Scientific Names of Myrrh: Commiphora molmol Engl. [Fam. Burseraceae]
Dried oleo-gum resin of myrrh tree bark; tincture of myrrh dried oleo-gum resin
– Bone and Joint Conditions
– Breathing Disorders
– Digestive Disorders
– Sore Throat
– Tooth Decay Prevention
The dried oleo-gum resin of myrrh tree bark, Commiphora molmol Engl. [Fam. Burseraceae], has been used as a medicine against infections and for treating breathing problems and bronchial complaints for thousands of years. Myrrh is also highly valued as an incense and anointing oil in spiritual rituals of many different religions. The German pharmacopoeia recommends myrrh for treating mild inflammation of the mucous membranes of the mouth and throat. It is used in Middle Eastern medicine to treat rheumatism and as an anti-inflammatory and in India to treat cankers, gingivitis and respiratory catarrh (mucous). The Commission E states that myrrh has an astringent effect, however, other researchers claim that it does not because it does not cause local precipitation of protein and hence the formation of a surface layer of cells which protect against chemical, bacterial or mechanical action. Preliminary studies show that myrrh may be an effective treatment of fascioliasis (fluke parasitic flatworm infection). A study of seven infected patients was recently conducted using a formulation consisting of 8 parts resin and 3.5 parts volatile oil of myrrh. The myrrh extract was given in a dose of 12 mg/kg per day for 6 consecutive days in the morning on an empty stomach and patients were followed for 3 months. The therapy proved to be effective, with pronounced improvement of general condition and amelioration of all symptoms and signs. A dramatic drop in the egg count was detected at the end of treatment. Eggs were no longer detectable in the feces 3 weeks after treatment and after a follow-up period of 3 months. Elevated liver enzymes and Fasciola antibody titers also returned to nearly normal. No signs of toxicity or adverse effects were observed. Researchers concluded that the formulation of myrrh was safe, well tolerated and effective for treating fascioliasis.
The following refers to aloes, not myrrh
Aloe dried latex contains: Approximately 13-27% aloins A and B (barbaloin, aloin, and glucosyl diastereoisomers of aloe-emodin anthrone). Aside from aloinosides A and B, other hydroxyanthracene derivatives are also present. 5-hydroxyaloin is characteristic of Cape aloes while 7- hydroxyaloin is found in Barbados aloe; small amounts of anthraquinones including aloe-emodin and chrysophanol. Chromone derivatives including 25-40% aloeresins A and B and smaller amounts C. Aloenin B (aloenin A and p-coumaroyl-glucose); p-coumaric acid methyl ester also occurs. Aloe gel contains: water; polysaccharides including acemannan; fatty acids including gamma linolenic acid; prostaglandins; salicylic acid; saponins; sterols; vitamins E and C; minerals including zinc; 20 amino acids (out of 22 required by the human body); and lectins.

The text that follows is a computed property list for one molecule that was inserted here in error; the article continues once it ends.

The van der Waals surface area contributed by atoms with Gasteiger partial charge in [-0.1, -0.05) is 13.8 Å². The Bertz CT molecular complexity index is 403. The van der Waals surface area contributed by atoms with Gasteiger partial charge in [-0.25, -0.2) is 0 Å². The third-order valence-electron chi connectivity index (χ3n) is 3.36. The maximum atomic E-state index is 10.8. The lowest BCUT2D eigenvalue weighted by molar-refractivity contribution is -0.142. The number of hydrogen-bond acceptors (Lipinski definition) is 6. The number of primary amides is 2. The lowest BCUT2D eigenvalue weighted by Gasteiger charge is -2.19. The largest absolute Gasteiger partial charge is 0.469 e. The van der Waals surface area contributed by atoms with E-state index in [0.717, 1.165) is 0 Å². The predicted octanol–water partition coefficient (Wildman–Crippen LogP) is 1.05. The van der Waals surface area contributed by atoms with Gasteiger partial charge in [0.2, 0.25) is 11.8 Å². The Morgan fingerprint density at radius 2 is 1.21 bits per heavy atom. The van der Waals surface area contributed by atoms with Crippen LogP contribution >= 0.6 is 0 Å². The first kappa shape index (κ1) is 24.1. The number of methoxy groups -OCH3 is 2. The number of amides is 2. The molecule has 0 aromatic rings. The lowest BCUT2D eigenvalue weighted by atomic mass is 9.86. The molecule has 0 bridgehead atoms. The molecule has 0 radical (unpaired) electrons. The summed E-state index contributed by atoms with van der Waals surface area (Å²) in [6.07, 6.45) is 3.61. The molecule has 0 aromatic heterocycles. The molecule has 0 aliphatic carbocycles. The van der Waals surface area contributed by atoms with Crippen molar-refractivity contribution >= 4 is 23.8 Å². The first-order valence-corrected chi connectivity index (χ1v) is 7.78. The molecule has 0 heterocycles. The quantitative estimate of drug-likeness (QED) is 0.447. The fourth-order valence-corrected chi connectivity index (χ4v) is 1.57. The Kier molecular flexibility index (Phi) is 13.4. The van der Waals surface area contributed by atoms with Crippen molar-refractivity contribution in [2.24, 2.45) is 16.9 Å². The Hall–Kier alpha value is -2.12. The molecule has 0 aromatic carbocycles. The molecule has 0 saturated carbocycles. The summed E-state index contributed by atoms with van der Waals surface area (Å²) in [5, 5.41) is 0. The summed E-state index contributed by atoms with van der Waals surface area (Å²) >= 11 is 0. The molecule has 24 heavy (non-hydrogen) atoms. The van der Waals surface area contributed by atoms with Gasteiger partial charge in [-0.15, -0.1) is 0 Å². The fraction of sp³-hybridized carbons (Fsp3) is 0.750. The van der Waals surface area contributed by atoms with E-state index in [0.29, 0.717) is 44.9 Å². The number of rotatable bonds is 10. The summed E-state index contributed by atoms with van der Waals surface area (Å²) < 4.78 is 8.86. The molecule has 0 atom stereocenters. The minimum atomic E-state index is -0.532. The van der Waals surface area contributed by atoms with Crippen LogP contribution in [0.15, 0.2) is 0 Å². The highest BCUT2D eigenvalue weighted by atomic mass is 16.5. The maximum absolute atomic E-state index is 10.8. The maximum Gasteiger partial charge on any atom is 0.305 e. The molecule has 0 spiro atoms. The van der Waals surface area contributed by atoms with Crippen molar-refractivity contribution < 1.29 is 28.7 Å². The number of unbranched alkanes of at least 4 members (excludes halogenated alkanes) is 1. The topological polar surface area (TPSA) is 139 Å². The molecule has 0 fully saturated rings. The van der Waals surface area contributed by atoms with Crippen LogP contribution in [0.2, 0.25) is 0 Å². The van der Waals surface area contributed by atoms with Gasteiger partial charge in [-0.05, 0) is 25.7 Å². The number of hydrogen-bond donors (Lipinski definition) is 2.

Myrrh is almost always taken as a tincture. The tincture is prepared by macerating 1 part myrrh with 5 parts of 90% ethanol. Myrrh is also used in preparing the digestive formula, Swedish Bitters. For external use on superficial skin wounds and other skin conditions, apply to the affected area two to three times per day with the undiluted tincture. As a gargle or rinse, mix 5-10 drops of the tincture into a glass of water. In tooth powders for dentists, a 10% powder is made into paint for applying to teeth.
Studies have shown that myrrh extracts increase glucose tolerance. Myrrh extracts taken internally may lower blood glucose levels and therefore interfere with existing hypo- or hyperglycemia therapy (hypoglycemics include: insulin, Glucophage(R) metformin, DiaBeta(R) Glynase(R) glyburide, Glucotrol(R) glipizide). Myrrh extracts can also lower cholesterol and triglycerides and therefore may interfere with pre-existing therapies for hypercholesterolemia and hypertriglyceridemia.
Not recommended during pregnancy. No studies are available on lactation safety, so use should also be avoided.
Studies have shown that myrrh extracts increase glucose tolerance and also treat hypercholesterolemia and hypertriglyceridemia and therefore myrrh extract may interfere with pre-existing therapies for diabetes, high cholesterol and high triglycerides.
Al-Awadi FM, Gumaa KA. 1987. Studies on the activity of individual plants of an antidiabetic plant mixture. Acta Diabetol Lat 1987 Jan-Mar; 24(1): 37-41.
Blumenthal M, Goldberg A, Brinckmann J 2000. Herbal Medicine: Expanded Commission E Monographs. Copyright American Botanical Council. Publ. by Integrative Medicine Communications, 1029 Chestnut Street, Newton, MA 02464. Pp. 273-277.
Dolara P, Corte B, Ghelardini C, Pugliese AM, Cerbai E, Menichetti S, Lo Nostro A. 200. Local anaesthetic, antibacterial and antifungal properties of sesquiterpenes from
myrrh. Planta Med. 2000 May; 66(4): 356-8.
Massoud A, El Sisi S, Salama O, Massoud A. 2001. Preliminary study of therapeutic efficacy of a new fasciolicidal drug derived from Commiphora molmol (myrrh). Am J Trop Med Hyg 2001 Aug; 65(2): 96-9.
Wichtl M (ed). 1994. Myrrha – Myrrh (English translation by Norman Grainger Bisset). In Herbal Drugs and Phytopharmaceuticals. CRC Press, Stuttgart, pp. 345-347.